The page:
Chefs in Schools™, which matches celebrity chefs as guest instructors for fourth-grade classes, is one of the most exciting aspects of our Seed-to-Plate Nutrition Education™ program.   Our volunteer chefs are getting a kick out of putting their own unique stamp on this year's curricular theme: Eat It! Food Adventures with Marco Polo.  Just yesterdayChef Randy Evans took fourth-graders from MacGregor Elementary on a culinary adventure to China. On the menu for the day were Far East Cauliflower Bowls, a revamped version of the ultimate take-out comfort food champion, Chinese fried rice.

Chef Randy showed students how to make "rice" with cauliflower, upping nutrient levels and lowering calories, all while sending the tastiness factor off the charts.  Kids were impressed that with only a few pulses of the food processor this wonder veggie could be transformed into a better version of the grain. 

Since 2006, Chef Randy has volunteered in our classrooms, charming and educating students with restaurant secrets and the finest culinary skills. Thursday was no different, except for one detail: the kids' beloved chef is now a TV star! As Chef Randy led students on the epicurean exploration, he regaled them with stories of his Kitchen Inferno episode "Milk and Cookies: Get Ready to Crumble", which debuted this past week on the Food Network. He even divulged a TV magic secret - it took 8 days to film the one hour episode.  The kids were delighted to get the inside scoop!

Baked Veggie Fritters

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The holiday season means plenty of celebrating centered around sharing favorite food traditions with loved ones. But after the big meal's been eaten and the party fun's been had, you may find yourself drained of inspiration to create but one more inventive meal.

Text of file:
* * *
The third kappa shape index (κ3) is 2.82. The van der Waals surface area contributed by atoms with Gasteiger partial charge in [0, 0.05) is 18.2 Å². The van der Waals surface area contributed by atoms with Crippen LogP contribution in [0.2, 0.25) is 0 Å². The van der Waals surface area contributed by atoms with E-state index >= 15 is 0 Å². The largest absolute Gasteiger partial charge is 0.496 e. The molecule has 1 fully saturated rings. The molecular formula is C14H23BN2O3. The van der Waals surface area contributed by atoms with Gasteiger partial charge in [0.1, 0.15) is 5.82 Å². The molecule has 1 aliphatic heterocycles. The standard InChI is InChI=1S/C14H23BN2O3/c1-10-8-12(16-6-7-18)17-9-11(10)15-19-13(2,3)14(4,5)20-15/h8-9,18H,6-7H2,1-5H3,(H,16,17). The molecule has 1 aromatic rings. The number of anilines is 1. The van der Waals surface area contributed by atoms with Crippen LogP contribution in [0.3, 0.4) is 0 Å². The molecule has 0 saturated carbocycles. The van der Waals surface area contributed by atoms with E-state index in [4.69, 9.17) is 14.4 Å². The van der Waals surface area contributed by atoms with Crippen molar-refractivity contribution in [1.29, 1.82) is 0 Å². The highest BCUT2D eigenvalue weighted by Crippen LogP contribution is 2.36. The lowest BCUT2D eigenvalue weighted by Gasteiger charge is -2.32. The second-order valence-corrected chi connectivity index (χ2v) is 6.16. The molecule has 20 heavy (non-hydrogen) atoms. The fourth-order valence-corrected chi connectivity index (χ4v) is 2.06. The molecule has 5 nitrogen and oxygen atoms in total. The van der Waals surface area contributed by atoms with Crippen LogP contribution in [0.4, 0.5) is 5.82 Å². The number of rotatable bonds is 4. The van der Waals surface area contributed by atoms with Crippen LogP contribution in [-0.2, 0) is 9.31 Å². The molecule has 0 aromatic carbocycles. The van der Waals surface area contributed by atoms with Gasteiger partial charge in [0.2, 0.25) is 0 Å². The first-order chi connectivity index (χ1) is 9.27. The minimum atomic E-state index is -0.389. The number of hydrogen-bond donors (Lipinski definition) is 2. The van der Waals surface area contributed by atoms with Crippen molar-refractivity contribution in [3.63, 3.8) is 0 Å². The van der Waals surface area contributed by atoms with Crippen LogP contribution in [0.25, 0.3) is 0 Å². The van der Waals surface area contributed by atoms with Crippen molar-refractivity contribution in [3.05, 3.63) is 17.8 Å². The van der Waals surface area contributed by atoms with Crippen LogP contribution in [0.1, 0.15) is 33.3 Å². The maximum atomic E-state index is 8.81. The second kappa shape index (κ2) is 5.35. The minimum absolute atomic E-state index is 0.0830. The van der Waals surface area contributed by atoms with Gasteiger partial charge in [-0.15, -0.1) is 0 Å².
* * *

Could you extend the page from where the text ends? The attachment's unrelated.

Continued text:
In a kitchen just like yours, in circumstances just like this, is how the veggie fritter was born. At least we assume so since its simple genius is perfect for such an occasion. 

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This month Chef Jon Buchanan of Trevisio baked veggie fritters with Seed-to-Plate Nutrition Education™ students at MacGregor Elementary, inspiring him to recreate the dish in technicolor for a family meal with his staff (pictured here).

In Britain, fritters take the form of "bubble and squeak", so called due to the sounds they emit as they sizzle in a hot pan, and take advantage of what remains from Sunday supper. Roasted root vegetables, soft and sweet, are lazily mashed and combined with some egg and flour before being dropped into a pan and refashioned into beautifully irregular savory pancakes. It's exactly the end your holiday meal leftovers dreamed of. And requires the tiniest bit of effort, lucky for you.

Of course, fresh vegetables work swimmingly, as well. Whatever you have on hand, really, no matter the season, just shred, mix with back bone-providing elements, liven with herbs and aromatics, then into the pan they go.

To lighten up this version, we send forgo pan frying and instead send our "fritters" into the oven to finish the transformation from humble ingredients to humble yet satisfying comfort food. While you wait, whip up a tangy, bright sauce that will awaken the whole dish, as well as your house guests.

Baked Veggie Fritters

Ingredients

For the fritters:

1 cup zucchini
1 cup carrot
2 cup potato (russet or sweet), cooked
2 eggs
½ cup whole wheat bread crumbs 
½ cup parsley, chopped
½ cup mint, chopped
½ teaspoon cumin
½ teaspoon black pepper
½ teaspoon salt 
6 tablespoons extra-virgin olive oil

For the yogurt sauce:

1 cup plan, lowfat yogurt
2 tablespoons yellow mustard (or whichever kind you have will do)
2 tablespoons fresh herbs (such as parsley, dill, mint, cilantro or a mix)
1 tablespoon lemon juice
1 garlic clove, minced
Salt and pepper, to taste

Directions  

To make the fritters:

  • Preheat oven to 450°. Lightly oil a baking sheet and set aside.
  • Scoop cooked potato out of skin and mash with the back of a fork. 
  • Cut zucchini into small ¼-inch cubes (or grate). Add to bowl with potato.
  • Peel and grate carrots. Add to bowl with potato and zucchini.